By Stephen Kessler :santacruzsentinel – excerpt
While the ongoing coronavirus pandemic will dominate our local, national and international reality for some time yet, eventually Santa Cruz will once again be faced, as former councilman Chris Krohn reminded us last month in this space, with the same issues as before. While it’s easy to point the finger at ruthless real estate developers as the source of all our problems, such developers would have no business here if Santa Cruz weren’t such a desirable place to live, which has created a huge demand for housing.
The evolution of the progressive left, epitomized by those of the “Save Santa Cruz” persuasion, into the most conservative force in the political landscape—a mirror image of “Take Back Santa Cruz,” its partner in nostalgia for parochial innocence—is one of our most curious developments. The shared slogan of these groups could be “Make Santa Cruz Small Again.” The supposedly forward-thinking activist sector, headed by such longtime politicos as Krohn and environmental attorney Gary Patton, is riddled with the cognitive dissonance of contradiction.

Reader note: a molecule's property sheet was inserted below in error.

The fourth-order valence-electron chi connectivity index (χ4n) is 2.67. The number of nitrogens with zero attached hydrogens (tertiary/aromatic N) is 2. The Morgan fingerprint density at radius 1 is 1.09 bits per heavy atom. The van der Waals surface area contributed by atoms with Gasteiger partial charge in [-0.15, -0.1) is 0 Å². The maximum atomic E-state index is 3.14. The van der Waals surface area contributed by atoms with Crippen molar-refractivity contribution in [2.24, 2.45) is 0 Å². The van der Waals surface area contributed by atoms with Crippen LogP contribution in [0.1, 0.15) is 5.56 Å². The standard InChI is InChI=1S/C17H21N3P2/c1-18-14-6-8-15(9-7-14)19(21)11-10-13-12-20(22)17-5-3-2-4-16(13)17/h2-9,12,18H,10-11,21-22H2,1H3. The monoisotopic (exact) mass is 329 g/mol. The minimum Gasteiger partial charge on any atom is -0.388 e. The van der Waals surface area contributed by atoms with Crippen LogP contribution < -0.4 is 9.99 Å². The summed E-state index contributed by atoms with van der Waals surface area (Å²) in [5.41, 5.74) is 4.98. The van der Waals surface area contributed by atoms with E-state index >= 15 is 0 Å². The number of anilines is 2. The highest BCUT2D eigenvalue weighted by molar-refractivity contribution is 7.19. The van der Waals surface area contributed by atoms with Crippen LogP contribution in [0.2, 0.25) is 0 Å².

One such paradox is the demand for a cap on UCSC enrollment, for all the obvious reasons: environmental impact, traffic, insufficient housing, etc. COVID-19 may solve this problem. Yet many of the most avid increased-enrollment opponents are themselves products of the university, as alumni or employees, who have entered the community via that route and are even now toiling under its corporate protection. It is also UCSC students who comprise much of their political base. For politicians of the left to demand a freeze on student enrollment is to ask for fewer votes for themselves in local elections… (more)
I don’t like labels, but the author brings up some interesting concerns. Both sides use similar claims to develop or slow development. It is up to the people to define their own interests and their community. To a large extent relationships will determine the outcome. Science will provide the answers about capacity if people pay attention to them. Right now, social distancing is making the overwhelming argument to slow down and take a pause, but, some people don’t care.